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Radio, TV & Digital Communication Major

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Radio, TV & Digital Communication

10,624 Bachelor's Degrees Annually
1,492 Master's Degrees Annually
#50 in Popularity
$86,830 Median Salary

Types of Degrees Radio, TV & Digital Communication Majors Are Getting

The following table lists how many radio, television and digital communication graduations there were in 2018-2019 for each degree level.

Education Level Number of Grads
Bachelor’s Degree 10,624
Basic Certificate 2,098
Master’s Degree 1,492
Associate’s Degree 1,131
Undergraduate Certificate 631
Graduate Certificate 131
Doctor’s Degree 43

What Radio, TV & Digital Communication Majors Need to Know

In an O*NET survey, digital communication majors were asked to rate what knowledge areas, skills, and abilities were important in their occupations. These answers were weighted on a scale of 1 to 5 with 5 being the most important.

Knowledge Areas for Digital Communication Majors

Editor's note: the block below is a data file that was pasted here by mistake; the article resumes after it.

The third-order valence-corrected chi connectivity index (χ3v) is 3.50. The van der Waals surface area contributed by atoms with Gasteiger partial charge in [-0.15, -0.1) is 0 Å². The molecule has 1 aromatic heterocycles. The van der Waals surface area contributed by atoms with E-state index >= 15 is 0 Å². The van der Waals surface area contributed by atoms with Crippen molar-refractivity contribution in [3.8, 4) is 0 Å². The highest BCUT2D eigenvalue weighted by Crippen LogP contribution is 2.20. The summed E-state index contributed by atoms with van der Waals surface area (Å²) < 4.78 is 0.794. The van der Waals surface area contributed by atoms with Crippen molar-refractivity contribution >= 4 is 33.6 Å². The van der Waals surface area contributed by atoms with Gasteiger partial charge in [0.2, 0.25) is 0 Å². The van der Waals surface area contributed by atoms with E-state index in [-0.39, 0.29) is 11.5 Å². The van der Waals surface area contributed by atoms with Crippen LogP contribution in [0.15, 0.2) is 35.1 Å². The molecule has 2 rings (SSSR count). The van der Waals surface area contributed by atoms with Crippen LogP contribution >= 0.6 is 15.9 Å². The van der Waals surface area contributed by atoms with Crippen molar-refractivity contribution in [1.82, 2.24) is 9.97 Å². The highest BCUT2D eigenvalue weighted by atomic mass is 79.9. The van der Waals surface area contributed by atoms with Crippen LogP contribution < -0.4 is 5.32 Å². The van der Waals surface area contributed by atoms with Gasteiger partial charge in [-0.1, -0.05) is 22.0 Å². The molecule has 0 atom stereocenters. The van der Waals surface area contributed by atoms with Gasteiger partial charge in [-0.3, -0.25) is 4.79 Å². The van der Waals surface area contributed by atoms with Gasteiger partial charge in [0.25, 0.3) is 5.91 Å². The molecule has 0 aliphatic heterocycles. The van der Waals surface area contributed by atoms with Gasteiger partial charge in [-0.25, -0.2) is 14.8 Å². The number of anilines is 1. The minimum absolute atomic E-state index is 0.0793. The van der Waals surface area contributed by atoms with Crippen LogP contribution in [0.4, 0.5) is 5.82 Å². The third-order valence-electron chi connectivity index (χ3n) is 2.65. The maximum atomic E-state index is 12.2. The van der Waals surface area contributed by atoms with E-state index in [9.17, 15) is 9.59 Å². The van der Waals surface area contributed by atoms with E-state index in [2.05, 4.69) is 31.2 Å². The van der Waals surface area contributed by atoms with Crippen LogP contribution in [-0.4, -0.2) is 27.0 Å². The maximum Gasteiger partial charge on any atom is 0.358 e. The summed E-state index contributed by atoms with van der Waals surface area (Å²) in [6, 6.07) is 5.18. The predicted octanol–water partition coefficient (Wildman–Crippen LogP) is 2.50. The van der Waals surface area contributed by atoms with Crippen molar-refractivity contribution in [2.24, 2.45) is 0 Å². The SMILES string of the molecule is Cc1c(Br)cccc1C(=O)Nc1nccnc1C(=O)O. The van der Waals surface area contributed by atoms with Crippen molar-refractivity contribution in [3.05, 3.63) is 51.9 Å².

This major prepares you for careers in which these knowledge areas are important:

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  • English Language - Knowledge of the structure and content of the English language including the meaning and spelling of words, rules of composition, and grammar.
  • Communications and Media - Knowledge of media production, communication, and dissemination techniques and methods. This includes alternative ways to inform and entertain via written, oral, and visual media.
  • Computers and Electronics - Knowledge of circuit boards, processors, chips, electronic equipment, and computer hardware and software, including applications and programming.
  • Administration and Management - Knowledge of business and management principles involved in strategic planning, resource allocation, human resources modeling, leadership technique, production methods, and coordination of people and resources.
  • Customer and Personal Service - Knowledge of principles and processes for providing customer and personal services. This includes customer needs assessment, meeting quality standards for services, and evaluation of customer satisfaction.